Meat_Head
04-18-2006, 09:15 AM
What kind of rugby player bench presses more than they squat or deadlift? You have alot of work to do! Definately work on getting your legs and posterior chain much bigger and stronger ASAP. That should be your number one priority. Look at the highest level of rugby players, they all have massive legs. Aside from that, bent over rows, pullups, and standing overhead presses should be your main focus for upper body work, with bench presses thrown in now and then. Focus on form and range of motion, once you have both of those down start piling on the weight every workout.

scrumcap
04-18-2006, 09:51 AM
What kind of rugby player bench presses more than they squat or deadlift? You have alot of work to do! Definately work on getting your legs and posterior chain much bigger and stronger ASAP. That should be your number one priority. Look at the highest level of rugby players, they all have massive legs. Aside from that, bent over rows, pullups, and standing overhead presses should be your main focus for upper body work, with bench presses thrown in now and then. Focus on form and range of motion, once you have both of those down start piling on the weight every workout.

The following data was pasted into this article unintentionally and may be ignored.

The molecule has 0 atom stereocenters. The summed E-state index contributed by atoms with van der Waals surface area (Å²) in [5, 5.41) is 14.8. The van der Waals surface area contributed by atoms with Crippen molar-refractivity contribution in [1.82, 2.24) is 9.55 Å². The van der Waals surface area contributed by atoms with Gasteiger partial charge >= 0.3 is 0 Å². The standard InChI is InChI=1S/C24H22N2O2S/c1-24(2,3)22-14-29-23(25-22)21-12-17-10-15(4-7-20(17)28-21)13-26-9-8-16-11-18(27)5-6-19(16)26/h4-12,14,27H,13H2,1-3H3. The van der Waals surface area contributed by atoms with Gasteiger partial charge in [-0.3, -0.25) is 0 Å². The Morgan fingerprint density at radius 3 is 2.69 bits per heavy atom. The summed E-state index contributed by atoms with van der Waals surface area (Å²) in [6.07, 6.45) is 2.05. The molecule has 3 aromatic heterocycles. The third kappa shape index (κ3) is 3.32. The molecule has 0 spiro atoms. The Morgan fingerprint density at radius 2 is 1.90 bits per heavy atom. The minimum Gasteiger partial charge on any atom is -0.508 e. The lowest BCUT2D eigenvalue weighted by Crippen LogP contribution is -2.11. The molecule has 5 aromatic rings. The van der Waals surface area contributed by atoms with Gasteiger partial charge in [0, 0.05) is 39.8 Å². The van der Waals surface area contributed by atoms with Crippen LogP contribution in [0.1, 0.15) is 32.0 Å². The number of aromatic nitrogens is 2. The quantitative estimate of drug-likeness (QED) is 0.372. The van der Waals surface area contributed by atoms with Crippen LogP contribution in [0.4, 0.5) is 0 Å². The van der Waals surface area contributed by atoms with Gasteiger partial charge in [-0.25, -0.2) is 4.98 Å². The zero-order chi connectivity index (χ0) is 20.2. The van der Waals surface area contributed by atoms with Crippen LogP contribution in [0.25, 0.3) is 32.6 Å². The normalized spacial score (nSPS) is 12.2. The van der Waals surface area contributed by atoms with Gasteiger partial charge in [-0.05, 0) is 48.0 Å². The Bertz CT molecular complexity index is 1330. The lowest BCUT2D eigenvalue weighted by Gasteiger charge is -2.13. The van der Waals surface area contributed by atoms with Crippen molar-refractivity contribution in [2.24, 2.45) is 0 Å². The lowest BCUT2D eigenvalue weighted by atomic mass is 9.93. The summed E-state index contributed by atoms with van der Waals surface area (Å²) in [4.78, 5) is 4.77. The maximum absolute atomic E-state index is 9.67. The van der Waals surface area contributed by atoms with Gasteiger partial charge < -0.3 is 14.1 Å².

The kind that stopped playing after 2 ankle surgeries. Can ya recommend me a good split then?

Meat_Head
04-18-2006, 09:57 AM
I was referring to your 2004 stats, were those after your ankle surgeries? Any basic, frequent, heavy lifting routine with squats and deadlifts will work. 5x5, 3x3, 5x3, singles, etc.

scrumcap
04-18-2006, 10:15 AM
The first one was in the first year of my career. Separated my growth plate, so my legs never really got very strong. Speedwise I've got some decent speed for a big guy, but I just feel that the CG isnt right with my relatively weak legs. 2nd one was 2 years ago.

Anything more specific please? I dont wanna go into this half-assed.

Meat_Head
04-18-2006, 10:19 AM
A heavy squat or deadlift workout 5x5 is anything but half-assing it! Just make sure you bust your ass in the gym, you don't have to have a specific routine to get the job done.

scrumcap
04-18-2006, 10:32 AM
So if I should add squats and deadlifts 5x5s for every session? My coach once told me all we needed to do for a good gym session was 4x6 squats, deadlifts and bench 3 times a week, but I never actually listened to that.

Anthony
04-18-2006, 10:34 AM
My coach once told me all we needed to do for a good gym session was 4x6 squats, deadlifts and bench 3 times a week, but I never actually listened to that.

That works. I might replace bench with something more functional (overhead press or c&j), but you're on the right track. Look into single factor 5x5 ... might be something that interests you.